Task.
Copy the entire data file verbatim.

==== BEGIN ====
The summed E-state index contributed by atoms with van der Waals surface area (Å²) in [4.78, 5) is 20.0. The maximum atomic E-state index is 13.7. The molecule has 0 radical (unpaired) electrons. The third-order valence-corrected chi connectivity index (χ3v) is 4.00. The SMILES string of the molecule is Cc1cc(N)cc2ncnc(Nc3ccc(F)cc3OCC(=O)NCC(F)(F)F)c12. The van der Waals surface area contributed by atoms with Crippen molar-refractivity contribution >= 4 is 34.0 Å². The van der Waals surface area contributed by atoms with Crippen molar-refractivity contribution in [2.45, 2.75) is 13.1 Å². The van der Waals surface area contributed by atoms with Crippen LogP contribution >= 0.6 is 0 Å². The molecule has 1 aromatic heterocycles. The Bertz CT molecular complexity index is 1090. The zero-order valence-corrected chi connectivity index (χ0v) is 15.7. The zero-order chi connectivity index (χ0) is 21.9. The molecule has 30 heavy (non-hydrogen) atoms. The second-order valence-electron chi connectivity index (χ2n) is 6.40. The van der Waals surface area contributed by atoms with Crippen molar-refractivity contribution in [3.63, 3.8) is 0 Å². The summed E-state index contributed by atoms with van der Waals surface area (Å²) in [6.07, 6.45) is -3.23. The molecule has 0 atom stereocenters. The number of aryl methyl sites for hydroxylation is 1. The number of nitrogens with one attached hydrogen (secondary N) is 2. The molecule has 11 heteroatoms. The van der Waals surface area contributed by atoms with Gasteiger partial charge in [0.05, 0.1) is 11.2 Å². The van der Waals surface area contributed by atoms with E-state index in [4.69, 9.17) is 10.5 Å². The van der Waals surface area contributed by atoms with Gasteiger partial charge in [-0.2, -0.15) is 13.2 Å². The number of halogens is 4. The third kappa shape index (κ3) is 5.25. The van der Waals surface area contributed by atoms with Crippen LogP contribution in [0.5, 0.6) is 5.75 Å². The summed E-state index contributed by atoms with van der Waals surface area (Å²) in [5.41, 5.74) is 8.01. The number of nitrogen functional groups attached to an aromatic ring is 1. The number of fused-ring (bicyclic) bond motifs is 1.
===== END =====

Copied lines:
The summed E-state index contributed by atoms with van der Waals surface area (Å²) in [4.78, 5) is 20.0. The maximum atomic E-state index is 13.7. The molecule has 0 radical (unpaired) electrons. The third-order valence-corrected chi connectivity index (χ3v) is 4.00. The SMILES string of the molecule is Cc1cc(N)cc2ncnc(Nc3ccc(F)cc3OCC(=O)NCC(F)(F)F)c12. The van der Waals surface area contributed by atoms with Crippen molar-refractivity contribution >= 4 is 34.0 Å². The van der Waals surface area contributed by atoms with Crippen molar-refractivity contribution in [2.45, 2.75) is 13.1 Å². The van der Waals surface area contributed by atoms with Crippen LogP contribution >= 0.6 is 0 Å². The molecule has 1 aromatic heterocycles. The Bertz CT molecular complexity index is 1090. The zero-order valence-corrected chi connectivity index (χ0v) is 15.7. The zero-order chi connectivity index (χ0) is 21.9. The molecule has 30 heavy (non-hydrogen) atoms. The second-order valence-electron chi connectivity index (χ2n) is 6.40. The van der Waals surface area contributed by atoms with Crippen molar-refractivity contribution in [3.63, 3.8) is 0 Å². The summed E-state index contributed by atoms with van der Waals surface area (Å²) in [6.07, 6.45) is -3.23. The molecule has 0 atom stereocenters. The number of aryl methyl sites for hydroxylation is 1. The number of nitrogens with one attached hydrogen (secondary N) is 2. The molecule has 11 heteroatoms. The van der Waals surface area contributed by atoms with Gasteiger partial charge in [0.05, 0.1) is 11.2 Å². The van der Waals surface area contributed by atoms with E-state index in [4.69, 9.17) is 10.5 Å². The van der Waals surface area contributed by atoms with Gasteiger partial charge in [-0.2, -0.15) is 13.2 Å². The number of halogens is 4. The third kappa shape index (κ3) is 5.25. The van der Waals surface area contributed by atoms with Crippen LogP contribution in [0.5, 0.6) is 5.75 Å². The summed E-state index contributed by atoms with van der Waals surface area (Å²) in [5.41, 5.74) is 8.01. The number of nitrogen functional groups attached to an aromatic ring is 1. The number of fused-ring (bicyclic) bond motifs is 1.